Part of a radiotherapy treatment plan to ablate a heart to treat ventricular tachycardia (TV) in the ENCORE-VT trial.
Radiation is usually something discussed in cardiology in regards to how it needs to be reduced in the cath lab and in cardiac computed tomography (CT) imaging. It is also discussed in regards to the long-term health problems it causes for interventionists, and how it damages the heart in cardio-oncology patients who received radiation therapy for targets in the chest near the heart. However, researchers have been busy in recent years to see if that cardiac damage from radiotherapy can now be used as a noninvasive cardiac ablation method in electrophysiology (EP).
I also cover radiation oncology for our sister publication Imaging Technology News (ITN) magazine and regularly attend the large American Society of Radiation Oncology (ASTRO) annual meetings. So, I found it extremely interesting when sessions and late-breaking studies on this research began to be presented on this concept over the past few years. It also has been discussed in sessions at the Heart Rhythm Society (HRS) and the Society of Cardiovascular Computed Tomography (SCCT).
Here is a quick overview of why I feel this technology is a very promising.
Advantages of Radiotherapy Ablation vs. EP Catheter Ablation Procedures
First, it holds the promise of completely noninvasive EP ablation procedures. It could eliminate the need for surgical or catheter based ablations by using external beam radiation oncology systems. These linear accelerators use high energy photon (X-ray) energy to damage cancer cells, mostly by breaking apart their DNA strands on a molecular level. The same thing can be done to cardiomyocytes that are the source of arrhythmias.
Current technology to kill these heart cells include radio frequency, cryo and laser ablation devices. But the procedures tend to be long because of the need to first electromap the heart’s electrical activity. This is needed to pinpoint the source of errant electrical signals causing an arrhythmia so the lesions created can be minimized to avoid more damage than necessary. Because the heart is always moving, the pressure used and the energy delivered to create good lesions sometimes varies in catheter ablation. Using point-to-point ablation techniques to connect a series of ablation dots also can be difficult since it is done without direct visualization. This means catheter ablations are not always an exact science, and gaps can remain between ablation points used to isolate an area of cardiac tissue, allowing bad electrical impulses to continue to cause problems. About one third of ablation patients need a second ablation procedure.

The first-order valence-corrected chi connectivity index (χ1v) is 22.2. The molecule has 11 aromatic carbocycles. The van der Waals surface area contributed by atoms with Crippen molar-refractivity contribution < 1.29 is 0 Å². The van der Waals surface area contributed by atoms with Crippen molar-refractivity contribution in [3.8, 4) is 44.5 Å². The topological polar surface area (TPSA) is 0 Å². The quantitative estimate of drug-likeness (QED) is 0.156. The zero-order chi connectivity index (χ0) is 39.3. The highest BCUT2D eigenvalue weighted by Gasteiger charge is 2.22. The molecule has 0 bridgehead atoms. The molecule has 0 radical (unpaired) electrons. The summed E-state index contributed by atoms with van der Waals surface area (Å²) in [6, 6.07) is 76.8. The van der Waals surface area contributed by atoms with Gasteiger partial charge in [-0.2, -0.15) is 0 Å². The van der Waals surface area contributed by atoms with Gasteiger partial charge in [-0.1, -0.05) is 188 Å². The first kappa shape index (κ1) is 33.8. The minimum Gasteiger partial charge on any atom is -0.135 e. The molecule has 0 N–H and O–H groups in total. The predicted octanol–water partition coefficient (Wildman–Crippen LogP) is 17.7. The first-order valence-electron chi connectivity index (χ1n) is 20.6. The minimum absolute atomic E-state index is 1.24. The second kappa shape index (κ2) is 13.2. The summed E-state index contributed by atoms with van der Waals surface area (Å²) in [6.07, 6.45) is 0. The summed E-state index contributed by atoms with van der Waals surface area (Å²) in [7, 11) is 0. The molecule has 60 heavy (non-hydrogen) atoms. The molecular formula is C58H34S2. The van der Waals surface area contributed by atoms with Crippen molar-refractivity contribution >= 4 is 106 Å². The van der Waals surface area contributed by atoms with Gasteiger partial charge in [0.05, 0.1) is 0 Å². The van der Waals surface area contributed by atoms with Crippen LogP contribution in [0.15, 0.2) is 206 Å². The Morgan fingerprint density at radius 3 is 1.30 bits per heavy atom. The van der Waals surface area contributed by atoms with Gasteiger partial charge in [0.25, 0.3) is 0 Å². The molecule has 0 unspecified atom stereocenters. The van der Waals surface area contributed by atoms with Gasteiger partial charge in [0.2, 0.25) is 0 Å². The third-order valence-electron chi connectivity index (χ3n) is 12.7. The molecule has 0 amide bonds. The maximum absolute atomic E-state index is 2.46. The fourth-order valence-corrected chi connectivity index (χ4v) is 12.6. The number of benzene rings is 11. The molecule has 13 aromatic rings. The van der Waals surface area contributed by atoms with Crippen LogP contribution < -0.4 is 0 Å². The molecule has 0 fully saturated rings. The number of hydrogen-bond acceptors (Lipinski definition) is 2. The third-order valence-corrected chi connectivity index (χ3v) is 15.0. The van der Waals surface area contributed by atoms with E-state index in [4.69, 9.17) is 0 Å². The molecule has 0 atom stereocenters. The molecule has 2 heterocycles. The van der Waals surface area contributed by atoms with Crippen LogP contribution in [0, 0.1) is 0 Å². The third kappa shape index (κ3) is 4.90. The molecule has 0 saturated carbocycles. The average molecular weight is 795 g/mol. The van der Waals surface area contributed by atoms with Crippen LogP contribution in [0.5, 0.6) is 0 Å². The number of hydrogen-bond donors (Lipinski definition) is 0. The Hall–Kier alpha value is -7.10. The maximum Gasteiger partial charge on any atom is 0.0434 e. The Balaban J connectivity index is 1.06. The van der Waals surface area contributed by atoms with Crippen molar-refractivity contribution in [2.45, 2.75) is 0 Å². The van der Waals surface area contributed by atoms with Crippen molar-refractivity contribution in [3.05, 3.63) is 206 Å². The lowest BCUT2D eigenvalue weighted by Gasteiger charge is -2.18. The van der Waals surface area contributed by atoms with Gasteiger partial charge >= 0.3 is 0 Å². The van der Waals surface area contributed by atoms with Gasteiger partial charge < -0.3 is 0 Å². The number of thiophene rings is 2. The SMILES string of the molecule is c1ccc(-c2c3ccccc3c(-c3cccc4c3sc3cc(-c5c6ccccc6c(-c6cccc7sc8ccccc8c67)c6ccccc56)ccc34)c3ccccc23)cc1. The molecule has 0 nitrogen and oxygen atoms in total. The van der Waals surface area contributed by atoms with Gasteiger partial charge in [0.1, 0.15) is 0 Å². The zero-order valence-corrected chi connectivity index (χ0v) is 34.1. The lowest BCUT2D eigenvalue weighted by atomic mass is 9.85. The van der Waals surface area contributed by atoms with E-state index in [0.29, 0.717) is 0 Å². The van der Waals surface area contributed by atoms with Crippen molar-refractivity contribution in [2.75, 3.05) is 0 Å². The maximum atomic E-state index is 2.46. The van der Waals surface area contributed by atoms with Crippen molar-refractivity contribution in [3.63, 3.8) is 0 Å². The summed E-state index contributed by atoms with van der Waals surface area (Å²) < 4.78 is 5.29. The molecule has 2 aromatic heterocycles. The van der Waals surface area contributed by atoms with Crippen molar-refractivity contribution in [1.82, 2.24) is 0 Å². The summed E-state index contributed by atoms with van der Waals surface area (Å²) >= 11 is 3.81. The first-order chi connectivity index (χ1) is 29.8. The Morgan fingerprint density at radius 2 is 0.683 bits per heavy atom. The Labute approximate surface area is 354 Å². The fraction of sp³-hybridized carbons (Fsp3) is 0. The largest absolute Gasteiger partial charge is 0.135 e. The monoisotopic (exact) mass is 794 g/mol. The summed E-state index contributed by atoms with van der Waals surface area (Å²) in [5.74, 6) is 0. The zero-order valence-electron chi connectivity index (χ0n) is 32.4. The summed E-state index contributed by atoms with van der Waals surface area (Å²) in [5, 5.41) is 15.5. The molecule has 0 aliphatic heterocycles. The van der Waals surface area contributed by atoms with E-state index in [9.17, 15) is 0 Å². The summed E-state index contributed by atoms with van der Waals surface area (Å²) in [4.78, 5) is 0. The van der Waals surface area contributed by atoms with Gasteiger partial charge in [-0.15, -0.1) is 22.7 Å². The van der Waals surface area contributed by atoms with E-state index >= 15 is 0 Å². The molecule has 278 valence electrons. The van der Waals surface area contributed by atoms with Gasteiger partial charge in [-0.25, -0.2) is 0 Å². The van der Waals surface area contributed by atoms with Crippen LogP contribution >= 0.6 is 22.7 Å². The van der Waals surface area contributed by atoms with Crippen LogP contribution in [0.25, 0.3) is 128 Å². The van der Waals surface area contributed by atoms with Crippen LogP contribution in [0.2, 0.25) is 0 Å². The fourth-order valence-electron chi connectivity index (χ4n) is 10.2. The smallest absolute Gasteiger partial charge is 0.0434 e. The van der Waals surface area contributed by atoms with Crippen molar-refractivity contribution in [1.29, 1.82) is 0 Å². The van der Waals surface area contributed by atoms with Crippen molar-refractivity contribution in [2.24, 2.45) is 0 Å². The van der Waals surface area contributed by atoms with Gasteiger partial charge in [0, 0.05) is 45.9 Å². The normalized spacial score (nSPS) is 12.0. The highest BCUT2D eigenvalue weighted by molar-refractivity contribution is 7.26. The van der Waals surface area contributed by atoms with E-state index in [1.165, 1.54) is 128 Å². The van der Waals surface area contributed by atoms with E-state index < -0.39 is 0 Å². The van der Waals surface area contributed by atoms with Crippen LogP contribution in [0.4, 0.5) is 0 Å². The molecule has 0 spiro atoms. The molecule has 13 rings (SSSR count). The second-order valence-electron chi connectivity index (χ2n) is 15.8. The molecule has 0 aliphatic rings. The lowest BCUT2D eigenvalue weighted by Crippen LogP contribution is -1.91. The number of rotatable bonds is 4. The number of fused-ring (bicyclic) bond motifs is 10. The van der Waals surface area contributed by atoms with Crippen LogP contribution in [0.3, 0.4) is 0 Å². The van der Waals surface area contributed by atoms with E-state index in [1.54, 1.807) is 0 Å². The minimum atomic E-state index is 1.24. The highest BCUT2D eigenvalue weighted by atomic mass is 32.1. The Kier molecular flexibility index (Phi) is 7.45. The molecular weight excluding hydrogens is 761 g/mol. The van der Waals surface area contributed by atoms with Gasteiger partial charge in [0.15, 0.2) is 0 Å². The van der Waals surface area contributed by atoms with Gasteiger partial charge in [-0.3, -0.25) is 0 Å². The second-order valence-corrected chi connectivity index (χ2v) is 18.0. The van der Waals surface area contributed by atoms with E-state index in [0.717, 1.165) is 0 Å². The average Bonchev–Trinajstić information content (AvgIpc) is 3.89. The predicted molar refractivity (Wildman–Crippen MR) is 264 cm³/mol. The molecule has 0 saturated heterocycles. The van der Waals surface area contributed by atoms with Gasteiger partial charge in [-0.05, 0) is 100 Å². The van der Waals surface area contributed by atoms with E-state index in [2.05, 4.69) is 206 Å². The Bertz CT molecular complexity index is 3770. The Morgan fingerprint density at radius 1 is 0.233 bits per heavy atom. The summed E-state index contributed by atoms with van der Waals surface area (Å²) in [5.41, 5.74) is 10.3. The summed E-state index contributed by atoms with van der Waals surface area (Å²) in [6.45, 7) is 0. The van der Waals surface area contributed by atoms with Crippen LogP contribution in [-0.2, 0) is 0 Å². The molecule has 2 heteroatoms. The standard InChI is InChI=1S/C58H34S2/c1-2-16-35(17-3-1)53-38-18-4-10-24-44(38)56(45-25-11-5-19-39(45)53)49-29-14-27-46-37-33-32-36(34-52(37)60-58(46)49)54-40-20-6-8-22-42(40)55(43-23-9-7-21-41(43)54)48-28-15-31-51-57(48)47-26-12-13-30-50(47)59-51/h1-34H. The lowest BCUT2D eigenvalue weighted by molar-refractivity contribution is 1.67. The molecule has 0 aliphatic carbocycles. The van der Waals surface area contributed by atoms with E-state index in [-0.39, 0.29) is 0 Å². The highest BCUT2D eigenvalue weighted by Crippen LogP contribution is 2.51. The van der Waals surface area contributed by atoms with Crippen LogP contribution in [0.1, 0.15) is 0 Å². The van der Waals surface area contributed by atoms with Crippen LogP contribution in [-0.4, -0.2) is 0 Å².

In terms of the long-term health problems X-ray radiation causes for EPs, this technology can remove them completely from the radiation field.
Radiotherapy might be able to greatly shorten procedures by using noninvasive CT combined with ECG mapping techniques. The actual radiotherapy ablation would only take seconds and would not require catheterizing or anesthetizing a patient.
From a patient prospective, the therapy would be a major improvement over current technology, being much faster and completely noninvasive. This would almost certainly result in higher patient satisfaction scores. But, from the care team prospective, it will actually be more involved. It will require a lot of behind the scenes preplanning to convert the electro mapping information and CT datasets into a treatment plan that can be used by the radiotherapy system.
The Basics of Radiation Therapy Treatment Planning
Radiation oncology has become very precise in the past decade or so, being able to target very small tumors of just a few millimeters. These treatments are also designed to avoid damaging healthy tissues through physics preplanning.